Notes for WILLIAMII, RUFUS, KING OF ENGLAND:|
WILLIAM II, called Rufus (1060?-1100), King of England (1087-1100), who extended his power into Normandy and Scotland. He was the third son of William the Conqueror, King of England, who on his deathbed named him as his successor in England, leaving the duchy of Normandy to his eldest son, Robert (1054?-1134). William Rufus, as he was known because of his ruddy complexion, was crowned in Westminster Abbey in 1087. The following year William's uncle Odo, bishop of Bayeux (1036?-97), led a rebellion of Norman barons who sought to unseat him in favor of Robert. William's English subjects, believing his promises of less oppressive taxation and more liberal laws, helped him quell the revolt. The king, despite his promises, continued to pursue a domestic policy that was harsh and venal.
William invaded Normandy in 1089, 1091, and 1094, winning some concessions from his brother Robert II, duke of Normandy, each time. He forced the Scottish king Malcolm III MacDuncan (1031?-93) to pay him homage and in 1092 seized the city of Carlisle and other areas claimed by Malcolm in Cumberland and Westmorland. In 1096 Robert mortgaged Normandy to William for funds to finance a Crusade. William then fought to recapture lands his brother had lost as duke of Normandy and returned the county of Maine to the rule of the duchy.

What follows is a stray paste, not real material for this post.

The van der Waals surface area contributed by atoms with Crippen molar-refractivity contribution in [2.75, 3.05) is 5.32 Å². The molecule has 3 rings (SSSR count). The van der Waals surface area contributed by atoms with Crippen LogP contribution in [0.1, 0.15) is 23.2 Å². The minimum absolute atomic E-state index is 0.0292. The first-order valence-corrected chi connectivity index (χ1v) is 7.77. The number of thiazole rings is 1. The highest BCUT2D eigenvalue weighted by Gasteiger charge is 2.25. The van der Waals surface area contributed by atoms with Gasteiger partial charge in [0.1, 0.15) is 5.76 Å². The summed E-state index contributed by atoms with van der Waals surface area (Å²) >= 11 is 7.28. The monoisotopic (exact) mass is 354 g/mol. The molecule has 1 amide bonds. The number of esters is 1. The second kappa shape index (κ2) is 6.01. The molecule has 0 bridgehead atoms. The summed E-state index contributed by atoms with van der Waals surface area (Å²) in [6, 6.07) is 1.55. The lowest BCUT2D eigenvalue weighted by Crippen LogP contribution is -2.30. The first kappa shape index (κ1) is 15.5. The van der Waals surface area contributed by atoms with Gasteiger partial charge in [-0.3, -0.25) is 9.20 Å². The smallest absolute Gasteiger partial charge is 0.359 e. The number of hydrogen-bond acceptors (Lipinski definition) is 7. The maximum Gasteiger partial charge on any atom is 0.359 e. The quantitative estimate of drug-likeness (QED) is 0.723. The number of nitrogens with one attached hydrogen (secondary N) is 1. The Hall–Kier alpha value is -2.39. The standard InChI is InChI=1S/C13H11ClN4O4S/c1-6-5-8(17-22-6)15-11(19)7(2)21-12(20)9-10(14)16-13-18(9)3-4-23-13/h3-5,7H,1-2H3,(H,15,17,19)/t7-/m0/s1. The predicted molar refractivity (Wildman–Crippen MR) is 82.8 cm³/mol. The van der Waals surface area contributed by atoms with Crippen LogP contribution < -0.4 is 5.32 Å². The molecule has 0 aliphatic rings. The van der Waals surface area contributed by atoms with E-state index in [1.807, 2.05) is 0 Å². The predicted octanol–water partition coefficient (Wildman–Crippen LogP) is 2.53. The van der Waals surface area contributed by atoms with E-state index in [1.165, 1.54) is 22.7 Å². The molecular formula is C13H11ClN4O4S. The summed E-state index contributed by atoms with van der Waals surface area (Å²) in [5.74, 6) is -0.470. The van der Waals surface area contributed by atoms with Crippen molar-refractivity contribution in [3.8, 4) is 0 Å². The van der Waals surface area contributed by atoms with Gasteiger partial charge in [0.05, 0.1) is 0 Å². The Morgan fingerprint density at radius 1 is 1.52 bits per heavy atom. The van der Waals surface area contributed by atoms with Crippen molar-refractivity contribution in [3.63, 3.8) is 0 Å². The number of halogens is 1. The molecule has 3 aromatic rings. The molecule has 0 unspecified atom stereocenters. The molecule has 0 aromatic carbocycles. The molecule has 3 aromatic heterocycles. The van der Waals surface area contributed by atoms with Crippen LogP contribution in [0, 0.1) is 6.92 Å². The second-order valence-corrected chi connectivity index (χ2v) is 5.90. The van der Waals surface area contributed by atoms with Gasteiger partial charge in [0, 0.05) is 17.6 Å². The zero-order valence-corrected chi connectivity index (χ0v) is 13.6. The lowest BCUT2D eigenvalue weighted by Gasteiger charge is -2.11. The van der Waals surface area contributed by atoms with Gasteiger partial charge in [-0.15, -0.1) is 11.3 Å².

After the death in 1089 of Lanfranc, the archbishop of Canterbury, William delayed naming a successor. He held open vacant bishoprics and enriched himself with church monies, incurring the displeasure of many ecclesiastics. In 1093 he selected Anselm, Abbot of Bec (see Anselm, Saint), as the new archbishop, but they quarreled over William's authority to control church appointments. William was killed on Aug. 2, 1100, while on a hunting trip in the New Forest in Hampshire. It is not known whether the slaying, which is traditionally ascribed to a Norman named Walter Tirel (d. after 1100), was accidental or intentional. William was buried at Winchester; he never married and had no children. His younger brother succeeded to the throne as King Henry I.
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